What you did is you created a vision board. I’ve got this refrigerator and it’s got the vision board of all my climbs and where I want to go. One thing that you did is that you specified with detail. When you wake up, who you’re hanging out with, the kind of house you want to be in, the kind of food, all that stuff and all that matters. The other thing that struck me when you were saying the story where you were in the living room and it’s dark and you’re staring up at the skylights, that whole scene from Field of Dreams, Kevin Costner, there’s this voice that he heard that nobody else could hear and people were like, “Are you insane?” He kept hearing this thing like, “If you build it, they will come.”He was like, “What am I supposed to build?”He ultimately got out and started hacking through his cornfield and creates this baseball field. You put up your vision board and you have to have conviction to go after what those things are. Sometimes a lot of people have an idea, but they don’t follow it through to the other side because they don’t take that leap of faith like he did in Field of Dreams.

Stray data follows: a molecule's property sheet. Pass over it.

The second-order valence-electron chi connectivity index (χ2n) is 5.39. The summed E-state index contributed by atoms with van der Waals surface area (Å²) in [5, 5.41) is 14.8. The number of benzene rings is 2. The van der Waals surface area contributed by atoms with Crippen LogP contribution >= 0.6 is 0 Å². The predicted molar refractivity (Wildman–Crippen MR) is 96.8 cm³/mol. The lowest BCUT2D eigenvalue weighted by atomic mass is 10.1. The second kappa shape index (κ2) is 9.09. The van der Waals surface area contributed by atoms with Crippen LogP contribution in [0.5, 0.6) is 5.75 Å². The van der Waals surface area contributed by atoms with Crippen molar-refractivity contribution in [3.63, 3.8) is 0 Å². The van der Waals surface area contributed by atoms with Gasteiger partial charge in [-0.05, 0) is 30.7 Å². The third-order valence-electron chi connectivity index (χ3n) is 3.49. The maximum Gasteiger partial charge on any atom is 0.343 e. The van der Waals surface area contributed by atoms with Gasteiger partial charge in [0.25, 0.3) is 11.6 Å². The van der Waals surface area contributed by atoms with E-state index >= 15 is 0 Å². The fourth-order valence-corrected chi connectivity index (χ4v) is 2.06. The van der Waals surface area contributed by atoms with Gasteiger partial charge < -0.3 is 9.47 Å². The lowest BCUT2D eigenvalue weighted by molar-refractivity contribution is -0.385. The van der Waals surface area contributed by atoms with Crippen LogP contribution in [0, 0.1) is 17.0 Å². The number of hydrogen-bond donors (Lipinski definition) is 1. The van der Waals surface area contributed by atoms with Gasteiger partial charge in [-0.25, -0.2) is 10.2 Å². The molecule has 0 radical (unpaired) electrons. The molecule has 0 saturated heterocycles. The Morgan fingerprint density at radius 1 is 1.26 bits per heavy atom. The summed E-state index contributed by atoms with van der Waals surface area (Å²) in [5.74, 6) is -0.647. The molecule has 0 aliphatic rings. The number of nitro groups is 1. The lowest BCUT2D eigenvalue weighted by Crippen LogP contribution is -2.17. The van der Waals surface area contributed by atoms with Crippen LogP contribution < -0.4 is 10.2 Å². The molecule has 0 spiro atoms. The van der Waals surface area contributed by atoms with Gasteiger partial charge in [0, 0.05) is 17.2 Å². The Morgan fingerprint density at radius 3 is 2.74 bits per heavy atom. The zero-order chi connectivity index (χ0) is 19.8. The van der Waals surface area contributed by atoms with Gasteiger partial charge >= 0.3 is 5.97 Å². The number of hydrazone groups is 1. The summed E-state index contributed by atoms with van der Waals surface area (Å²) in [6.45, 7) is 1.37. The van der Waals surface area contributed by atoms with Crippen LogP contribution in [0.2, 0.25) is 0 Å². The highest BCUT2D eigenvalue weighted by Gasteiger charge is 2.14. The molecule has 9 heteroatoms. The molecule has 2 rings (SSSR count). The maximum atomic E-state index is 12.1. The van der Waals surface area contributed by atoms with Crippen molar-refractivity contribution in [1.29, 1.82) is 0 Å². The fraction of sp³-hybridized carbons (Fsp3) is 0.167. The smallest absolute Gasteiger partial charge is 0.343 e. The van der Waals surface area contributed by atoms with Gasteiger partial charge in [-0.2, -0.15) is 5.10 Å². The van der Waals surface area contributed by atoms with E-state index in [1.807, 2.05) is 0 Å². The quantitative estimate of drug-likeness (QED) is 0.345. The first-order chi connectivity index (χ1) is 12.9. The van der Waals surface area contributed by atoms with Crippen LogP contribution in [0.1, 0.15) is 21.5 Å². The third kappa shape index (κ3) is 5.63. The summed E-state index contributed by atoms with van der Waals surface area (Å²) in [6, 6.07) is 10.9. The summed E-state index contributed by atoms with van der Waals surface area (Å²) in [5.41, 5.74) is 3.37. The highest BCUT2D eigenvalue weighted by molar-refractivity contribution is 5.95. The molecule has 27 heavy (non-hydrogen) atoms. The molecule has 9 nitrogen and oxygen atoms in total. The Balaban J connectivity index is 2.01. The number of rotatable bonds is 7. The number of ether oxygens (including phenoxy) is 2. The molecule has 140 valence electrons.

I knew my decisions were going to affect other people. I felt I had already taken a leap. I had already quit my twenty-year built sales career to do this thing that I wanted to do that was my passion. I had to say, “Just kidding. That isn’t what I wanted to do.” I knew my husband was going to be like, “What is happening?” I knew the people that went to the gym were going to be disappointed. I had to be clear so that I could keep going no matter what I heard.
What did you do with the CrossFit gym?
I ended up selling it. It took me awhile to get a plan. I decided that this was going to be my cutoff and if I couldn’t sell it, I was going to close it. Right before I was going to close it, somebody came in and bought it.
Now you close it and now you got to go execute this vision board.